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Digital Object Identifier (DOI)


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Journal of the Experimental Analysis of Behavior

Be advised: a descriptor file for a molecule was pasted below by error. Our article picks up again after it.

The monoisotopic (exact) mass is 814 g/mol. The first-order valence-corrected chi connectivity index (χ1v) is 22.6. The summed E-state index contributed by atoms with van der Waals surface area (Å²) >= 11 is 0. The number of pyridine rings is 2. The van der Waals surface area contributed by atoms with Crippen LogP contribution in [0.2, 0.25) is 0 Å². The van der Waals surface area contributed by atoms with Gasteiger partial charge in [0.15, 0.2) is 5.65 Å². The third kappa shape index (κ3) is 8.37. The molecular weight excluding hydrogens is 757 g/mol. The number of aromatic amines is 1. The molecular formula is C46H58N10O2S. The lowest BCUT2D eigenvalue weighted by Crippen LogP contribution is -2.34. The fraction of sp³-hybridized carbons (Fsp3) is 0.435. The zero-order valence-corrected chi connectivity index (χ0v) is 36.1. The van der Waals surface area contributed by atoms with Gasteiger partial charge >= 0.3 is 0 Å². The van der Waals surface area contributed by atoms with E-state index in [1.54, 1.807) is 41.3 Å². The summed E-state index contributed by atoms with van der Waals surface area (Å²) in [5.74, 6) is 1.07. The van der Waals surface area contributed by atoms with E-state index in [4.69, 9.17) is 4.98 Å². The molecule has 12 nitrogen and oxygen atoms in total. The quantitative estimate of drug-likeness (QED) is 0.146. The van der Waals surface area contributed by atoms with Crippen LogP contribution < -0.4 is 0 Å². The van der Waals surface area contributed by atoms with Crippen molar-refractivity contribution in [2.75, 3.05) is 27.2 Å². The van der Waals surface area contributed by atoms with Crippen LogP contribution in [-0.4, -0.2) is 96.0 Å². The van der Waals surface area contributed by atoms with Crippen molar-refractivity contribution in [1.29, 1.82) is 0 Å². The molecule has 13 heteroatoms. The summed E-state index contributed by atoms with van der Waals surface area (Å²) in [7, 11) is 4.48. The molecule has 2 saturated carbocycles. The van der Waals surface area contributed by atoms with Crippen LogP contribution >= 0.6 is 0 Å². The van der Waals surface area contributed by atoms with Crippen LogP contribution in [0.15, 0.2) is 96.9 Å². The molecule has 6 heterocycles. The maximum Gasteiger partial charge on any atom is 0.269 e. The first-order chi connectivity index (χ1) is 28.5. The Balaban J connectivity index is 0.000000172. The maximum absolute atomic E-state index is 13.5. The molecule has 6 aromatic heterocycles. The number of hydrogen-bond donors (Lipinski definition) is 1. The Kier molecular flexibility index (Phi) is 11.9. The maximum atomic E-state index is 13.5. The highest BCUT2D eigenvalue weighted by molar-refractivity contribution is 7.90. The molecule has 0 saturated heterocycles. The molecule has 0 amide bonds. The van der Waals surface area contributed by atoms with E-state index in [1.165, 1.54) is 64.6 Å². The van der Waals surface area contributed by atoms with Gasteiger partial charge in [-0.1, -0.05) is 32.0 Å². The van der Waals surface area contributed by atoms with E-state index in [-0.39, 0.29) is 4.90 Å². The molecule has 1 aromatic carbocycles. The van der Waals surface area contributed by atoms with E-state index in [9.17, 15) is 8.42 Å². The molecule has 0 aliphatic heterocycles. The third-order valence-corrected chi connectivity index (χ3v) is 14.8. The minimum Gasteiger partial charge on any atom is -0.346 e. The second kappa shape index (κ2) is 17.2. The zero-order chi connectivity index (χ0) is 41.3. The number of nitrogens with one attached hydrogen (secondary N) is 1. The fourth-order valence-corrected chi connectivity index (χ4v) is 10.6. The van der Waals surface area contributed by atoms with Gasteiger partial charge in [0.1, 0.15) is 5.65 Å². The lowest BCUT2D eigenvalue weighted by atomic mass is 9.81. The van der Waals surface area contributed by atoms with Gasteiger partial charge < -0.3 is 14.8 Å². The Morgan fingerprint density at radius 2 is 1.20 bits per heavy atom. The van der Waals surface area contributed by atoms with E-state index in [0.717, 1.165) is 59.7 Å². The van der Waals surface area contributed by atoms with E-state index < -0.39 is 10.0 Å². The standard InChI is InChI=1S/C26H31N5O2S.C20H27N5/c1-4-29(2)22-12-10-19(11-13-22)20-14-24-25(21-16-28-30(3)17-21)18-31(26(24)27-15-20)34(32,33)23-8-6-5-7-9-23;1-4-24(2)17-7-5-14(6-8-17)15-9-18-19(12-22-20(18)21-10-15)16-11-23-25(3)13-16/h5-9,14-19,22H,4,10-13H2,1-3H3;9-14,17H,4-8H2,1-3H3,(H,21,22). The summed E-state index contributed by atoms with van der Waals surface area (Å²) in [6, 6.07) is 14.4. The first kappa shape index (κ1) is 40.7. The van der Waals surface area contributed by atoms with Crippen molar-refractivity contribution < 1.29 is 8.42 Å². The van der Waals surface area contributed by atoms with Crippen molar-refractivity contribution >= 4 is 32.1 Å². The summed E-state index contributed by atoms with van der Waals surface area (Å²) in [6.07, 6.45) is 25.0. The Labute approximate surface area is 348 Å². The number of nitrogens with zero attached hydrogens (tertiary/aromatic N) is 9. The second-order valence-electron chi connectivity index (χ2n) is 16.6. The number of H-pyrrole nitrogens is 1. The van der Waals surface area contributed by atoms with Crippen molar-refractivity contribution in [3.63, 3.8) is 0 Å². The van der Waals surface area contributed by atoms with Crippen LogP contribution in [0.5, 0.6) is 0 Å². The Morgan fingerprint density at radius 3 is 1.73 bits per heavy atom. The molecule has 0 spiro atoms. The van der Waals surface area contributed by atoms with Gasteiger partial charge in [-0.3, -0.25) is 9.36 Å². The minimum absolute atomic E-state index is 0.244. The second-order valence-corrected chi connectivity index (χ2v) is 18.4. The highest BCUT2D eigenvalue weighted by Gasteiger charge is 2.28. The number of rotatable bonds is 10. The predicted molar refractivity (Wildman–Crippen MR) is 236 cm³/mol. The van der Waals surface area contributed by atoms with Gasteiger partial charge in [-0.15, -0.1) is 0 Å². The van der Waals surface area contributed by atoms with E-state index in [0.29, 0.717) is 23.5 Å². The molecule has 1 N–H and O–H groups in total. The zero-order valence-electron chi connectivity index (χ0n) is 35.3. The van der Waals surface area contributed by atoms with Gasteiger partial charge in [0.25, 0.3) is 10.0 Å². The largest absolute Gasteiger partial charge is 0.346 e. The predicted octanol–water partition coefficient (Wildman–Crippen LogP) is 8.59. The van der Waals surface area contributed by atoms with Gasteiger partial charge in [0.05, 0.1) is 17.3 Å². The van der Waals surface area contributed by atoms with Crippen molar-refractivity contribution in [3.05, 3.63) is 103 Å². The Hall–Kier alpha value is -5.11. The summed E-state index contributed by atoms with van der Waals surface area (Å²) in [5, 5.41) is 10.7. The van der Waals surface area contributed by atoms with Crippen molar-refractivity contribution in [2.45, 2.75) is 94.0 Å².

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Rachlin's interpretations of self-control depend on the short-term versus the long-term consequences of behavior. Sometimes these effects support each other (typing an abstract produces a written product now and is later read by others). Sometimes they conflict (procrastination now is incompatible with finishing the abstract by deadline). We usually reserve the language of self-control for human cases where long-term consequences are chosen over short-term ones. Rachlin made this distinction salient in ontogeny, but it also applies to selection in phylogeny (Darwinian evolution) and sociogeny (behavior passed from one organism to another). Our account examines relations between short-term and long-term consequences at each level of selection. For example, sexual selection has adaptive, short-term mating consequences but may drive species to extreme specializations that jeopardize long-term survival. In sociogeny, as in the Tragedy of the Commons, group members may get immediate economic benefits from exploiting resources but exhaust those resources over the long term. Whatever the level, when short-term and long-term consequences have opposing effects, adaptive behavior may depend on whether temporally extended contingencies exert more control than more immediate benefits.


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